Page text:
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Systematic review of the studies examining the impact of the interactive whiteboard on teaching and learning : what we do learn and what we do not.

Kyriakou, A. and Higgins, S. (2016) 'Systematic review of the studies examining the impact of the interactive whiteboard on teaching and learning : what we do learn and what we do not.', Preschool and primary education., 4 (2). pp. 254-275.


This systematic review focuses on the impact of Interactive Whiteboards (IWBs) on teaching and learning. Learning is interpreted through a Vygotskian constructivist lens, emphasizing quality through dialogic interaction. Classroom interactions and achievement in standardized tests are considered formative and summative assessment tools, respectively. Thus, our aim was to investigate whether the IWB technology had any effect on teaching and learning, reflected in standardized forms of testing or in-classroom quality measures. An online search through Proquest and FirstSearch resulted in sixteen studies of diverse methodologies. Qualitative synthesis of quantitative data indicated that IWBs have not raised the levels of pupils’ achievement and do not necessarily impact the quality of classroom learning. More longitudinal studies should focus on particular subjects taught, the age of pupils and particular type(s) of use. Overall, quality teaching is an important condition for improved learning, which does not necessarily result from IWB use. However, there is a general consensus across all studies that learning can be facilitated and improved through the use of IWB. Synchronizing theory with technological applications seems to be key in answering such assumptions positively. More importantly, concerns are raised regarding the unfolded relation between achievement and classroom interaction.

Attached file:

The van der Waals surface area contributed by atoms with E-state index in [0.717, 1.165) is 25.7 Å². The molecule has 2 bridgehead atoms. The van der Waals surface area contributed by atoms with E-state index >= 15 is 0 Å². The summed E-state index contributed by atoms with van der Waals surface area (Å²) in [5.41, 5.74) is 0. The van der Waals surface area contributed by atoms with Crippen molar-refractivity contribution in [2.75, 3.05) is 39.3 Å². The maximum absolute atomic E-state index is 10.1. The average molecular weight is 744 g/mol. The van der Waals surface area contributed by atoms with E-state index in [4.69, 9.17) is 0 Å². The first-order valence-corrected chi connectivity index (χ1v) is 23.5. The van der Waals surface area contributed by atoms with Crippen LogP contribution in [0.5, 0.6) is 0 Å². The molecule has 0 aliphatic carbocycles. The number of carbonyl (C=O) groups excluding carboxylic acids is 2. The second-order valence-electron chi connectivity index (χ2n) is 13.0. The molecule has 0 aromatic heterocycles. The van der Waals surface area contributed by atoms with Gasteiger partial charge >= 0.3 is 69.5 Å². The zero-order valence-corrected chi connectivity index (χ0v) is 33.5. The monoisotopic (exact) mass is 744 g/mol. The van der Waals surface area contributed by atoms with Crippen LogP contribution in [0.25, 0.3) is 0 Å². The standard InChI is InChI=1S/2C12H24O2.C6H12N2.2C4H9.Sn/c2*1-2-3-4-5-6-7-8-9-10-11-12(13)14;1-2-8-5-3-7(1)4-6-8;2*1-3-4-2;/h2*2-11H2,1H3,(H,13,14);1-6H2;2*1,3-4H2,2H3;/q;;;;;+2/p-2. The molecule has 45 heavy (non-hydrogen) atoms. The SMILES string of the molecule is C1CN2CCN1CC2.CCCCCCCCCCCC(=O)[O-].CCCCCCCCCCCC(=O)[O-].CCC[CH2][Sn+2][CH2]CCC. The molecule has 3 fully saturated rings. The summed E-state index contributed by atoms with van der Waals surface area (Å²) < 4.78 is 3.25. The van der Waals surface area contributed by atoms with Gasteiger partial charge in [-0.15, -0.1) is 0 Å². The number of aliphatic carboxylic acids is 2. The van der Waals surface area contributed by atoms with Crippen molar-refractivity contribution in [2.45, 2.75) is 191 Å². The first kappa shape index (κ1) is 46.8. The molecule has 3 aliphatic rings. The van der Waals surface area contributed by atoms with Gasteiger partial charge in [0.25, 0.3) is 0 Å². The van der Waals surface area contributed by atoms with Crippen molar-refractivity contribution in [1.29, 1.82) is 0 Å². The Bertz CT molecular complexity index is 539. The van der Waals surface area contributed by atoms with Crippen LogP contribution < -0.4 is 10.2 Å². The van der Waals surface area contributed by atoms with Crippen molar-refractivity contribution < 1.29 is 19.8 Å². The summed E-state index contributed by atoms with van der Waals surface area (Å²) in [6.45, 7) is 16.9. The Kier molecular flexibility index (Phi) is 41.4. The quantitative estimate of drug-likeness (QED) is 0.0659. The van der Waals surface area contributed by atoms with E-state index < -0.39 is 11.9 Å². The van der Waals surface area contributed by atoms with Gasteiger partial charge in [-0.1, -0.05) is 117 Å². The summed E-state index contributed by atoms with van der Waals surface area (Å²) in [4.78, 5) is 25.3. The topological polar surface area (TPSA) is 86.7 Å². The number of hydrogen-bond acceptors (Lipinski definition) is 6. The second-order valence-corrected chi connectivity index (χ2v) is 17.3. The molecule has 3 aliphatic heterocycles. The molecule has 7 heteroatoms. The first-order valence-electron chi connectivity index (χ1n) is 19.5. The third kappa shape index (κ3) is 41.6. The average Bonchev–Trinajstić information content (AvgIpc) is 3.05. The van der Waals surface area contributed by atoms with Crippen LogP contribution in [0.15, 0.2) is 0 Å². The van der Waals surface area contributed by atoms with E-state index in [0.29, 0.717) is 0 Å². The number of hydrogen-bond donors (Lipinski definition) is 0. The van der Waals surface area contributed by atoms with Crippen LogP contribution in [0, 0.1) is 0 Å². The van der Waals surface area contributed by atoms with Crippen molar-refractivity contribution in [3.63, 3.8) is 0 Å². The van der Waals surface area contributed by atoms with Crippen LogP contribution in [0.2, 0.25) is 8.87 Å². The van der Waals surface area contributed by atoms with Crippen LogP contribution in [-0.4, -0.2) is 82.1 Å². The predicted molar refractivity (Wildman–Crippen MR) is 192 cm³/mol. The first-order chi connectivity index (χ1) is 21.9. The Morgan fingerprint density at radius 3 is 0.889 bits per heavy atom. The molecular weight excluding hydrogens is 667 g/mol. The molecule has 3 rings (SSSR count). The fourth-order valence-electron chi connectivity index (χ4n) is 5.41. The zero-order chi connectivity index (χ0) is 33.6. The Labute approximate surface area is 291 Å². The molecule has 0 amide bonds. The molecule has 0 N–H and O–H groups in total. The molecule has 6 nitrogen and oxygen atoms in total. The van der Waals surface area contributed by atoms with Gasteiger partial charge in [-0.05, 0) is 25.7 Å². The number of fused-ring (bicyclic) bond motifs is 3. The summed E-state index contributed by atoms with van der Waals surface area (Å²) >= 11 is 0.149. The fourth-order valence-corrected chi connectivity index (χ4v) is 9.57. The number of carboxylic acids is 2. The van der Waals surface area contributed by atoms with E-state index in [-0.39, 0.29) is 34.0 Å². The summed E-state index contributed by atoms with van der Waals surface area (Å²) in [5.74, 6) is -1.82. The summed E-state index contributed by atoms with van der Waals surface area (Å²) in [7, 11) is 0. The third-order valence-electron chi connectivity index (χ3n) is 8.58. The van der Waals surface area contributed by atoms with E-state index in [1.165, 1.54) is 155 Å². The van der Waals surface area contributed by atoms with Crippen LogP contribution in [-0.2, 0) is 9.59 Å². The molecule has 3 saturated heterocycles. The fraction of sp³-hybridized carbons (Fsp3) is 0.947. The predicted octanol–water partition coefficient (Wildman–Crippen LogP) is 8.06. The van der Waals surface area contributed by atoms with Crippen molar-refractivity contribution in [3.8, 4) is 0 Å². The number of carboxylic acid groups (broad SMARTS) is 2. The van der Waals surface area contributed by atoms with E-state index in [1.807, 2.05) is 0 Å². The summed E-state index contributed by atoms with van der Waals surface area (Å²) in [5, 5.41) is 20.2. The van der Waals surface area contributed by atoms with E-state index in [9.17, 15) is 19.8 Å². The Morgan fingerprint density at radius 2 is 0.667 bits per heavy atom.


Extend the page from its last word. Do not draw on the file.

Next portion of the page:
Item Type:Article
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Publisher statement:This work is licensed under a Creative Commons Attribution-NonCommercial-ShareAlike 4.0 International License.
Date accepted:05 November 2016
Date deposited:01 December 2016
Date of first online publication:17 November 2016
Date first made open access:01 December 2016

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